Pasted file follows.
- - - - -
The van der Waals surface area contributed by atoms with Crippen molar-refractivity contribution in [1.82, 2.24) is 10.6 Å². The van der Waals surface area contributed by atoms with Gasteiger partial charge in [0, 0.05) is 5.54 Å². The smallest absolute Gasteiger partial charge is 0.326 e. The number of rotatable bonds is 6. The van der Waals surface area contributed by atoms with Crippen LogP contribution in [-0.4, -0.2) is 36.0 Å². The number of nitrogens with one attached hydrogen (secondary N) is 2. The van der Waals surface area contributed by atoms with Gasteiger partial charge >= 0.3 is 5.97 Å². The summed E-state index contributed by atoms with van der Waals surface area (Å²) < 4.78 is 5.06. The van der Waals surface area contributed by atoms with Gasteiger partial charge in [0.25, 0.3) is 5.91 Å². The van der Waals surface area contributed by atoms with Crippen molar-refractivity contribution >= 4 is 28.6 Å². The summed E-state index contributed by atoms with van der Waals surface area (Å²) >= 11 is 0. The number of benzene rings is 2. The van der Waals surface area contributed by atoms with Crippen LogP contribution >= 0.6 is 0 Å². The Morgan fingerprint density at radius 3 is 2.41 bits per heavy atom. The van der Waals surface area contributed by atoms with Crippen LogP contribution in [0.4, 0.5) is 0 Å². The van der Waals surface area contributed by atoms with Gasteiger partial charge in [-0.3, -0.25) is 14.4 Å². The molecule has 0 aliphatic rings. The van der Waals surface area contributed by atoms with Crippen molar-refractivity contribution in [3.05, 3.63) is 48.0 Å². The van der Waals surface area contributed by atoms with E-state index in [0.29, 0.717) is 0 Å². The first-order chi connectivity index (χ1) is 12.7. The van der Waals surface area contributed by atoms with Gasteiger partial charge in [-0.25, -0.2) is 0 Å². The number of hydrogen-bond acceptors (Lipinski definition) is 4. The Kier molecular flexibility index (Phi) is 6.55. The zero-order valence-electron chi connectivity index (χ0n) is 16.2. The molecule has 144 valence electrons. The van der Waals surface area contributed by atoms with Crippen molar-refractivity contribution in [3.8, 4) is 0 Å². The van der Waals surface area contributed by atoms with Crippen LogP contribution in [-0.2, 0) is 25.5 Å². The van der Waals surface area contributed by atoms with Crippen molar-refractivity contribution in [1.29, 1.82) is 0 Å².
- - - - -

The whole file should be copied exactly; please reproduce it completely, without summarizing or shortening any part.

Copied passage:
The van der Waals surface area contributed by atoms with Crippen molar-refractivity contribution in [1.82, 2.24) is 10.6 Å². The van der Waals surface area contributed by atoms with Gasteiger partial charge in [0, 0.05) is 5.54 Å². The smallest absolute Gasteiger partial charge is 0.326 e. The number of rotatable bonds is 6. The van der Waals surface area contributed by atoms with Crippen LogP contribution in [-0.4, -0.2) is 36.0 Å². The number of nitrogens with one attached hydrogen (secondary N) is 2. The van der Waals surface area contributed by atoms with Gasteiger partial charge >= 0.3 is 5.97 Å². The summed E-state index contributed by atoms with van der Waals surface area (Å²) < 4.78 is 5.06. The van der Waals surface area contributed by atoms with Gasteiger partial charge in [0.25, 0.3) is 5.91 Å². The van der Waals surface area contributed by atoms with Crippen molar-refractivity contribution >= 4 is 28.6 Å². The summed E-state index contributed by atoms with van der Waals surface area (Å²) >= 11 is 0. The number of benzene rings is 2. The van der Waals surface area contributed by atoms with Crippen LogP contribution >= 0.6 is 0 Å². The Morgan fingerprint density at radius 3 is 2.41 bits per heavy atom. The van der Waals surface area contributed by atoms with Crippen LogP contribution in [0.4, 0.5) is 0 Å². The van der Waals surface area contributed by atoms with Gasteiger partial charge in [-0.3, -0.25) is 14.4 Å². The molecule has 0 aliphatic rings. The van der Waals surface area contributed by atoms with Crippen molar-refractivity contribution in [3.05, 3.63) is 48.0 Å². The van der Waals surface area contributed by atoms with E-state index in [0.29, 0.717) is 0 Å². The first-order chi connectivity index (χ1) is 12.7. The van der Waals surface area contributed by atoms with Gasteiger partial charge in [-0.25, -0.2) is 0 Å². The number of hydrogen-bond acceptors (Lipinski definition) is 4. The Kier molecular flexibility index (Phi) is 6.55. The zero-order valence-electron chi connectivity index (χ0n) is 16.2. The molecule has 144 valence electrons. The van der Waals surface area contributed by atoms with Crippen molar-refractivity contribution in [3.8, 4) is 0 Å². The van der Waals surface area contributed by atoms with Crippen LogP contribution in [-0.2, 0) is 25.5 Å². The van der Waals surface area contributed by atoms with Crippen molar-refractivity contribution in [1.29, 1.82) is 0 Å².